Lights turned on in an empty room burn two things — energy and money.
Even if you’re not concerned with energy, chances are you have a stake in your bank account.
About 200 business people with an interest in energy and bottom-line savings attended the 2015 Pennsylvania Strategic Energy Management Showcase, organized by the Pennsylvania Technical Assistance Program on Tuesday at The Penn Stater Conference Center Hotel.
The U.S. Department of Energy, the state Department of Environmental Protection and Pennsylvania manufacturers presented information about International Organization for Standardization 50001 and superior energy performance at the conference.
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ISO 50001 is the international standard for an energy management system based on a plan-do-check-act model.
The standard builds on U.S. EPA Energy Star practices that help businesses and individuals save money and to be sustainable through energy efficiency.
“It’s a framework for managing your energy, and it includes managerial aspects like training and operational controls, communication and documentation,” PennTAP senior technical adviser Ralene Molina-Kreiser said. “On the flip side of that, there are technical aspects that address documenting your energy use and monitoring data to measure your performance.”
SEP is a certification and recognition program that builds on the ISO 50001 framework of the energy management system and adds a measurement and verification protocol for energy savings. The program offers silver, gold, and platinum designations based on the level of energy performance improvement attained.
U.S. Department of Energy technology manager Paul Scheihing discussed examples of the manufacturing industry’s impact on energy costs.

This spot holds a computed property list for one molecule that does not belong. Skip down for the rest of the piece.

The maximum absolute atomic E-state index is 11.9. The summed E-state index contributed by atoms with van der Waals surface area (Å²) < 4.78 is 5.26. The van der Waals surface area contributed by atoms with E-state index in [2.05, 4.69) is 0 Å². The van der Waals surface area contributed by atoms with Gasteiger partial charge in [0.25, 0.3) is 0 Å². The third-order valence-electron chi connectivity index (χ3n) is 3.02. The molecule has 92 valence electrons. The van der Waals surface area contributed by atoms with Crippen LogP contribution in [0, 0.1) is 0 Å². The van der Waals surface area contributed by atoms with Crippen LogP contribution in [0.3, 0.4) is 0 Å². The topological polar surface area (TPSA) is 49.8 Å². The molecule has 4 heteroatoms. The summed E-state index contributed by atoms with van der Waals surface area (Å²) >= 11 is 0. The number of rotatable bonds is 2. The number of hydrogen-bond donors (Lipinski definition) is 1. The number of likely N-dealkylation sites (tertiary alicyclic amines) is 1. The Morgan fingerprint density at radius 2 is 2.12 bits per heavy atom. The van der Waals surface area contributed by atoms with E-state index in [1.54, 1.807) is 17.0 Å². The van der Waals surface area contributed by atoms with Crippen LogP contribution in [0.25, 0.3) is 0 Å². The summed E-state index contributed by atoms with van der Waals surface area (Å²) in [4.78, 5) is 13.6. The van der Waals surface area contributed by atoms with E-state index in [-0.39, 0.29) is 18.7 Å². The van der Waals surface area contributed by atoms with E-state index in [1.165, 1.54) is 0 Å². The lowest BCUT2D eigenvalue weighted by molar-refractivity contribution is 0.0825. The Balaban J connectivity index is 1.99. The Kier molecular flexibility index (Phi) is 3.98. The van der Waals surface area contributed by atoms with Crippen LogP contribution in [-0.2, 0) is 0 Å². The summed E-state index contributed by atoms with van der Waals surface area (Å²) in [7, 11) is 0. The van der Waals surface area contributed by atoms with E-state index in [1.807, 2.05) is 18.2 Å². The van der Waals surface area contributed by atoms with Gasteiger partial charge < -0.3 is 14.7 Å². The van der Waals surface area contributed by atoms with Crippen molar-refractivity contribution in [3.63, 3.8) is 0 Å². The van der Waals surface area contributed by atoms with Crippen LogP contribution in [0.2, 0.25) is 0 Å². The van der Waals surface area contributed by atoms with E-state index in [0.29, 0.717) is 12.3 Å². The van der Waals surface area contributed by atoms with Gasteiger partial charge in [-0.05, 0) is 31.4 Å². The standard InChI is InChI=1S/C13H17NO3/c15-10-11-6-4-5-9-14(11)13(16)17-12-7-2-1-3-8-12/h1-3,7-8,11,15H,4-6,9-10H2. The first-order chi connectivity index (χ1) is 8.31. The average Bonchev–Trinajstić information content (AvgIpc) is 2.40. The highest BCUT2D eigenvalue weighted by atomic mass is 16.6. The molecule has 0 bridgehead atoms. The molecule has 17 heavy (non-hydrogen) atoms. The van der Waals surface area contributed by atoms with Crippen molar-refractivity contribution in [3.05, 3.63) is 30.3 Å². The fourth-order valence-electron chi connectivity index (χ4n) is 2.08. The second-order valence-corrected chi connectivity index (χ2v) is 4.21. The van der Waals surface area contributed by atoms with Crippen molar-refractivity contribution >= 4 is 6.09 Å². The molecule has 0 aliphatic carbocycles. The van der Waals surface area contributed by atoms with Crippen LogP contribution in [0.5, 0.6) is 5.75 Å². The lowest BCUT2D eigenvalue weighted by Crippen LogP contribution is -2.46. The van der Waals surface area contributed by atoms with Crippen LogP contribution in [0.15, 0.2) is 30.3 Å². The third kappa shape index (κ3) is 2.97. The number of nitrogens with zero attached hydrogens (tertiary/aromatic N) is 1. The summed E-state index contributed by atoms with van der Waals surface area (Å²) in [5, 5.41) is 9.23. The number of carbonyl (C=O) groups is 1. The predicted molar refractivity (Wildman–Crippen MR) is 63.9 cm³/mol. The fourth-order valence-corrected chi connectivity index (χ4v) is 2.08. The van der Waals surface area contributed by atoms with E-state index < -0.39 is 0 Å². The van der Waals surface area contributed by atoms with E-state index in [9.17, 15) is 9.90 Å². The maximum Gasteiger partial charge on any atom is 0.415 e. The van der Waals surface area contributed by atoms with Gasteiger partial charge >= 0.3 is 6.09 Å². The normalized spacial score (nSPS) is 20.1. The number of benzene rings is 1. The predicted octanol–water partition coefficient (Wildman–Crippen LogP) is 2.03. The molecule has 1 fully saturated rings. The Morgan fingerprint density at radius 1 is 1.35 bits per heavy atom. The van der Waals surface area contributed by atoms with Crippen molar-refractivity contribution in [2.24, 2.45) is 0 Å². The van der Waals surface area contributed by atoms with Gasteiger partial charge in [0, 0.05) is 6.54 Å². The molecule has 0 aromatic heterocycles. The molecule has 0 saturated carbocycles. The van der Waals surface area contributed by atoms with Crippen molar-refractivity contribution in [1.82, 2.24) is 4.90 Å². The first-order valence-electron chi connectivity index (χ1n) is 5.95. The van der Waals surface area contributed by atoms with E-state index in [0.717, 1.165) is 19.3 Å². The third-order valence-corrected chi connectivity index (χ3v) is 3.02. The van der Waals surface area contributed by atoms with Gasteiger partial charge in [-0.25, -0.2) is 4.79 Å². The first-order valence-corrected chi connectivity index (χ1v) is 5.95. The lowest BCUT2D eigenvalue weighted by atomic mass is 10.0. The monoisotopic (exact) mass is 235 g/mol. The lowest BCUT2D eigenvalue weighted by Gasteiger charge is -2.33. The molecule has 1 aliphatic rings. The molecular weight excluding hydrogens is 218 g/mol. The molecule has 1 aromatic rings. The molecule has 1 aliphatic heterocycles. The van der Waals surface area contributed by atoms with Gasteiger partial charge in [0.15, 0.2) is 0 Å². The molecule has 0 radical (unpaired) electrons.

“The typical manufacturing plant in the United States is equal to about 3,000 homes, so when manufacturers save energy they’re helping to keep everyone’s electric and natural gas bill down,” he said.
He also explained the differences between saving energy at home and at manufacturing plants.
“In homes you can turn lights off when you don’t need them on, control the thermostat, insulate your homes, fix all the leaks around your house and carpool or take mass transit,” Scheihing said. “Businesses are more complicated. In manufacturing plants a lot of energy is used to heat things, and managing processes in the facility involves engaging many people in the facility on how to optimize energy.”
It’s a venture not easily accomplished without everyone on board.
“If you have a good sports team and they have a good game plan, they still need to work in concert to march toward the goal,” Scheiling said. “ISO is the game plan to manage energy. Everybody in the organization needs to know what their job is to save energy and save costs, and they need to do it.”